IALA Buoyage System – Best Easy-to-Understand Guide

by | Last updated Nov 24, 2023 | Navigation, Shipboard Operations | 0 comments

Like traffic lights, road signs, markings, retro-reflectors, and early warning devices, seafarers also use similar arrangements in waterways aimed at the safety of navigation.

We call them the IALA Buoyage Systems or the International Association of Marine Aids to Navigation and Lighthouse Authorities.

The IALA Buoyage Systems are sets of rules dedicated to buoys, lighthouses, light floats, and various watermarks. 

Included in that system are their shapes, colors, top marks, lights, and light characteristics to organize the safe movements of vessels.

These buoys can either be fixed objects or anchored at or near the points of interest.


The earliest known method for establishing a uniform system of buoyage dates back to 1889.

Certain countries agreed that the port side channel be marked with black color can buoys while the starboard channel with red conical buoys.

However, it didn’t go well when they introduced lights into the buoys. The Americans started placing red lights on red buoys while Europeans placed red lights on the black port hand buoys.

There were many attempts to re-establish such standards. One of them was in 1936 when they introduced the Cardinal and Lateral Systems under the League of Nations.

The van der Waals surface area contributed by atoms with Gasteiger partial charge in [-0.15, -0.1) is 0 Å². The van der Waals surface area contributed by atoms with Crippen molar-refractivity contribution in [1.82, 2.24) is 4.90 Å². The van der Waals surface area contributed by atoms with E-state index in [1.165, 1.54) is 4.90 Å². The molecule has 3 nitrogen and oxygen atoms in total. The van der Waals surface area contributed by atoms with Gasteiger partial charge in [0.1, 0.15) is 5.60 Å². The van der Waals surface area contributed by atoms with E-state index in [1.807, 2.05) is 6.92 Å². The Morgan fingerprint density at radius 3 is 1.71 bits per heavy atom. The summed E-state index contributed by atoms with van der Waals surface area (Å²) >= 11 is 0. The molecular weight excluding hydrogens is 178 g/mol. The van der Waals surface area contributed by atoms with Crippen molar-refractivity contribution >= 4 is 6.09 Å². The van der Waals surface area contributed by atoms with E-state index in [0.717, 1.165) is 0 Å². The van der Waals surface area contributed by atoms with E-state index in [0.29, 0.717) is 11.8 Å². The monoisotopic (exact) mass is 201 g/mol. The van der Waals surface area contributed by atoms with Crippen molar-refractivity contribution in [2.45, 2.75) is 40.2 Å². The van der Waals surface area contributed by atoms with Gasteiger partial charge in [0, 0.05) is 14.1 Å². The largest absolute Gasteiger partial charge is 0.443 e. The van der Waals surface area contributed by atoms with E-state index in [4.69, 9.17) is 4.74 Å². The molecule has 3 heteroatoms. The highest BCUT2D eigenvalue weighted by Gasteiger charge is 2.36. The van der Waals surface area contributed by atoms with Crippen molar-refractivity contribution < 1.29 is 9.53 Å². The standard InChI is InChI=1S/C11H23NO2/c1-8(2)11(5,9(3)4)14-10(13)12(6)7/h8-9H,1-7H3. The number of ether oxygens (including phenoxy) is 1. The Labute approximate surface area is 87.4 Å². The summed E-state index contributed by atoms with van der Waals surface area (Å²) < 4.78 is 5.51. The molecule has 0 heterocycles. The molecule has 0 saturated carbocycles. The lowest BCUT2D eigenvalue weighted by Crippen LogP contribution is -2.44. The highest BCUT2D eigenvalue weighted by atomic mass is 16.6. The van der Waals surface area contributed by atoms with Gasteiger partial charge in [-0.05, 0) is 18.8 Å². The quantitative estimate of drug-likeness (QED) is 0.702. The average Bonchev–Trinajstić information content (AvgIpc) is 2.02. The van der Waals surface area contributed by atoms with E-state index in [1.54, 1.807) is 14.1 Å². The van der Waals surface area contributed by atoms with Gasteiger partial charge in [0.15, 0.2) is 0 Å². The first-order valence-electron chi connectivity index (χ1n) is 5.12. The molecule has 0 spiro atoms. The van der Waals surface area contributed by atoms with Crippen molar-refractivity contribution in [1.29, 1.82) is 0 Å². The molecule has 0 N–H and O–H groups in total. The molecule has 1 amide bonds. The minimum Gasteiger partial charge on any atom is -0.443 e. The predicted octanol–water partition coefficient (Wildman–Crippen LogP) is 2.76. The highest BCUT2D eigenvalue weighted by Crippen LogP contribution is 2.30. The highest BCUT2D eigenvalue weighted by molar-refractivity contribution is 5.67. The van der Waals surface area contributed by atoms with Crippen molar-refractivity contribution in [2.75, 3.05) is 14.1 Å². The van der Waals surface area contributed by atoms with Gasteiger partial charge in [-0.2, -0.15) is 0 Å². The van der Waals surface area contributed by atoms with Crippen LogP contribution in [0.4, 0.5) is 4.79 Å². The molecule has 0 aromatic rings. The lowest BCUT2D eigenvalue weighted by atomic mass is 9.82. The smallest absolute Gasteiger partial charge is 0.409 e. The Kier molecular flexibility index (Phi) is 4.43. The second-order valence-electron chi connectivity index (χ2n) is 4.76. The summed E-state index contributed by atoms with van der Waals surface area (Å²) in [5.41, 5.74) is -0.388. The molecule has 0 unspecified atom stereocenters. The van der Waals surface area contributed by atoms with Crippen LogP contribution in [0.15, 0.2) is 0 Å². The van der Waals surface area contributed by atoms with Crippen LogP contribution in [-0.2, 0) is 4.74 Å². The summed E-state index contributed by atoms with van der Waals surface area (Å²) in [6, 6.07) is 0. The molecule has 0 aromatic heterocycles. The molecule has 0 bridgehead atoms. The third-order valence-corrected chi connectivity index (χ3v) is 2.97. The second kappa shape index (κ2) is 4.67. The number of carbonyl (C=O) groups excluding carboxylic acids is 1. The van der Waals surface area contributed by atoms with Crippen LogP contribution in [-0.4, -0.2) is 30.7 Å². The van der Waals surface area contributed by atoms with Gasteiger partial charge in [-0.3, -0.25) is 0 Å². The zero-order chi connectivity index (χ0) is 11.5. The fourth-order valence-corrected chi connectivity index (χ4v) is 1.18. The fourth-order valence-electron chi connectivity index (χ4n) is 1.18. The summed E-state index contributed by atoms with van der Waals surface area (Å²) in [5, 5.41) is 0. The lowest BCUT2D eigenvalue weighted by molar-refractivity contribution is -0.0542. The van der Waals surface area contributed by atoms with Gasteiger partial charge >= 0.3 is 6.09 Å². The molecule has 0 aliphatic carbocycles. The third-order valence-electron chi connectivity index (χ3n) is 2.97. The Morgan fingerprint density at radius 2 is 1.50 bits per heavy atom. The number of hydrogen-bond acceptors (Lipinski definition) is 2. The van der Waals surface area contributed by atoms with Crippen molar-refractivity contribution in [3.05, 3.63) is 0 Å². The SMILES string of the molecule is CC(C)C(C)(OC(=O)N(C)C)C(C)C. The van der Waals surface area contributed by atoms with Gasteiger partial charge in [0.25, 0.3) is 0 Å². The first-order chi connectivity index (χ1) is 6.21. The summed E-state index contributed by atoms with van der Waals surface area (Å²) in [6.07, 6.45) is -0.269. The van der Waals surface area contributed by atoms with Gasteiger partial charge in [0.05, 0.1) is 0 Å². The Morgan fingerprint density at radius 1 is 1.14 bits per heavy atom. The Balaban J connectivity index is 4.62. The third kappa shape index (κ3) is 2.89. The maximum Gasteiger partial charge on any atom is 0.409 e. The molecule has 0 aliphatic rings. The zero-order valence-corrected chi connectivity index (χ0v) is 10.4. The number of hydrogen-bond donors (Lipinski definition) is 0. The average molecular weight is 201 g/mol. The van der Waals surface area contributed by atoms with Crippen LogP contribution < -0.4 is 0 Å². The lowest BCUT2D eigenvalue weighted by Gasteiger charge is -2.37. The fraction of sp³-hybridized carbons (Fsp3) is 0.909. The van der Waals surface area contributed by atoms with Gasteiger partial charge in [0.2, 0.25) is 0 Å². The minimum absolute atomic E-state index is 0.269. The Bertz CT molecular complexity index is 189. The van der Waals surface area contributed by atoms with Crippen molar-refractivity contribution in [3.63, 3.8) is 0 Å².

But as with many other attempts, many countries did not conform and continued their own buoyage systems for the reason that they were not assignation to that assembly.

Comparison of Lateral Marks color differences placed on the channels of Region A and B.
International Association of Marine Aids to Navigation and Lighthouse Authorities

What is IALA

IALA is a non-profit organization focusing on the safe and efficient movements of vessels through standardized Aids to Navigation.

Established in 1957, IALA is the only technical organization for marine aids to navigation. It has hundreds of members worldwide with all of them aiming to harmonize maritime buoyage systems.

There is a common misconception among seafarers as they tend to interpret IALA as the buoyage system.

A map of the world showing which countries are using the The IALA Buoyage Systems A and B.
The IALA Buoyage System.

For clarification, IALA creates the buoyage system used in sea lanes all over the world. 

They standardize the positioning, size, types, color, top marks, lights, and signals of buoys that aid ships in their passage in and out of ports.

Currently, IALA divides the world into two regions of buoyage namely Region A and Region B.

Types of Marks

IALA identifies six different marks as part of the buoyage systems to promote safe navigation.

They have specific shapes, sizes, colors, top marks, retro-reflective properties, light characteristics, numbers, and sound properties.

Since some of these aids are fixed, they can also be used for position fixing when conducting marine navigation near the coast.

Here are the following.

1. Lateral Marks

Lateral marks indicate the port and starboard side of the channel in a direction with the conventional flow of the voyage. It’s easy to spot them because they use red and green colors.

In this system, there are two regions one must be aware of before entering any ports or harbors.